Winston Churchill once tossed off a line to the effect that history would be kind to him because he intended to write it. The prophecy has been largely borne out, due in no small part to those writings. Churchill’s six-volume history of World War II did much to create his reputation for defiant courage—but also the enduringly unflattering one of his immediate predecessor as Prime Minister, Neville Chamberlain (nicknamed “Old Umbrella” by his colleagues).
The movie Darkest Hour, with Oscar nominations for Best Picture and Best Actor (Gary Oldman), is very much in the Churchillian tradition, with the protagonist presented as a lonely and unpopular voice for fighting on no matter what. Ironically, however, Churchill never publicly referred to the conflict in the War Cabinet that is at the heart of the movie—whether to carry on the war against Germany alone or seek terms for ending it.
Nonetheless, there certainly was such a conflict, which we know because detailed minutes of War Cabinet meetings were kept. The historian John Lukacs used them to write his fine book, Five Days in London: May 1940 (1999), and they can be found online (though not easily) in the United Kingdom National Archives. The minutes confirm the standard accounts of Churchill’s eloquence and courage, but they tell a story quite different from the movie, and more interesting. They show Churchill deftly maneuvering to avoid a breach in his government; and for another man, and an unlikely one at that, the minutes tell a tale of some redemption.
At the time of the crisis—late May 1940—the news was bad. Belgium had just surrendered; the French army was collapsing; British troops were retreating to Dunkirk; Hitler was becoming the overlord of Europe; and as Churchill acidly noted, “the United States had given us practically no help.”
France had not yet surrendered, however, and the War Cabinet members (principally Churchill, Chamberlain, and Secretary of State for Foreign affairs, Lord Halifax) were anxious to keep it from doing so. They had before them a request from the French Premier, Paul Reynaud, for a joint British-French approach to Mussolini (Italy was not yet a belligerent) for help in mediating an end to the war.
The minutes show Lord Halifax favoring negotiations because it was time to “face the fact” there was no longer “much . . . a question of imposing a complete defeat upon Germany but of safeguarding the independence of [the British] Empire.” When Churchill resisted, the movie has Chamberlain join Halifax in a call for peace talks, with Churchill finally buckling in agreement.
Historians generally agree that at the height of the crisis there was at least an implicit threat of resignation from Halifax over the disagreement about peace negotiations, an act that likely would have felled Churchill’s government, then only a few weeks old. Churchill was not yet widely trusted even within his own party, one of the reasons both Chamberlain and Halifax remained prominent in the War Cabinet. Understanding as much, Churchill at one point agreed to “consider” terms if presented to him, but the minutes prove he resolutely opposed taking the initiative to seek them.
Far from being in league with Halifax, Chamberlain remarked that an approach to Italy “would not serve any useful purpose.” But he cautioned against replying to France with a “complete refusal” of its request for such an approach because of the demoralizing effect that reply might have. Instead, he proposed telling Reynaud that “without prejudice to the future, the present was not the time at which advances should be made to . . . Mussolini.”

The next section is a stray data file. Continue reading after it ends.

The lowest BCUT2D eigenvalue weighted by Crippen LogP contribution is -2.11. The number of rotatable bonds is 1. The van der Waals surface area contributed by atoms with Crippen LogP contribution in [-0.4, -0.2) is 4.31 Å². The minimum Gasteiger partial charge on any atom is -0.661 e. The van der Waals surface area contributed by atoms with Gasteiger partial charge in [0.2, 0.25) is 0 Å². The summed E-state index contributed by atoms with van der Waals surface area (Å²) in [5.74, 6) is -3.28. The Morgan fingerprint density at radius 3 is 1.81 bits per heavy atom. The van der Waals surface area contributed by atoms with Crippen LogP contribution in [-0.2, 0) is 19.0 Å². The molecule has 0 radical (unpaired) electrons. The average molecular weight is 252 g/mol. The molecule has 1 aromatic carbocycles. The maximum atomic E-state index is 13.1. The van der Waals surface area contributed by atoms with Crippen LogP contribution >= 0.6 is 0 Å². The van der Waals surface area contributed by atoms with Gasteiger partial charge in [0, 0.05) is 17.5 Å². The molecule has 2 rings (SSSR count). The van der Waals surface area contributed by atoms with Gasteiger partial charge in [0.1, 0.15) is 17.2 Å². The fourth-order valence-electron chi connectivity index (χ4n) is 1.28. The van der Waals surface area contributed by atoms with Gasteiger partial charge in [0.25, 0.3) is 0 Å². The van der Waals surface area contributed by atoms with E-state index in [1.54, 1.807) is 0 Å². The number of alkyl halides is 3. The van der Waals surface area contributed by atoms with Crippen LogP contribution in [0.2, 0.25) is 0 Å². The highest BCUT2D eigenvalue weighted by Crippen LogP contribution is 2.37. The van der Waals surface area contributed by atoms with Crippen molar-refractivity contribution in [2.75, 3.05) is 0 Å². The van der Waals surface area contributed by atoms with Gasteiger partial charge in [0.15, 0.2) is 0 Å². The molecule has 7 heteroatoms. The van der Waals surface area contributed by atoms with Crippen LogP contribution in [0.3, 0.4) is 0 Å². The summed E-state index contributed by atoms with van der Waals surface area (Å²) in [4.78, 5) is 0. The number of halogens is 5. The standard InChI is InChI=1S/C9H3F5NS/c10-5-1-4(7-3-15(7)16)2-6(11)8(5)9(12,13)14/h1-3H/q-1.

Chamberlain’s proposal was the one unanimously agreed upon, with the minutes recording Churchill as being “extremely satisfied.” The crisis in the War Cabinet was over, and within days the world learned of the miraculous evacuation of the British Expeditionary Force from the beaches at Dunkirk. Never again was consideration given to a negotiated peace.
What the movie gets wrong is portraying a lonely and eventually beaten down Churchill, who momentarily surrenders to the idea of peace negotiations. That makes for good drama, but it is Hollywood fiction, especially the rather silly London Underground (subway) scene that is, together with Churchill’s meeting with his outer Cabinet, the turning point in the movie. The meeting with outer Cabinet members did occur, during which Churchill received their support; it is the one allusion to the crisis that Churchill made in his memoirs. That meeting has by some been credited as Churchill’s masterstroke to overcome Halifax’s opposition. There is something to it, but the minutes show Churchill expressing his extreme satisfaction with Chamberlain’s draft reply to Reynard immediately after recounting his meeting with the outer Cabinet; the meeting changed nothing about how to reply to the French.
The War Cabinet minutes reveal a careful and skillful Churchill, retreating momentarily from a position of maximum defiance, thereby buying time and averting a potentially disastrous breach with Halifax. At a crucial point, Churchill demonstrated he knew how far to press his case without going too far, of sensing where ground could be yielded without giving up what was essential.
It takes nothing away from Churchill, however, to acknowledge that his successes in times of crisis almost always depended on the assistance of others. In May 1940, his voice in the War Cabinet was, as usual, the most eloquent, but it was not a lonely one. The reputation of Neville Chamberlain will probably never recover from his appeasement policies that culminated in the infamous Munich Agreement. Yet history records, in the minutes of the War Cabinet meetings, that at a time when Churchill needed help as much as he ever would, he received it—from the man some called Old Umbrella.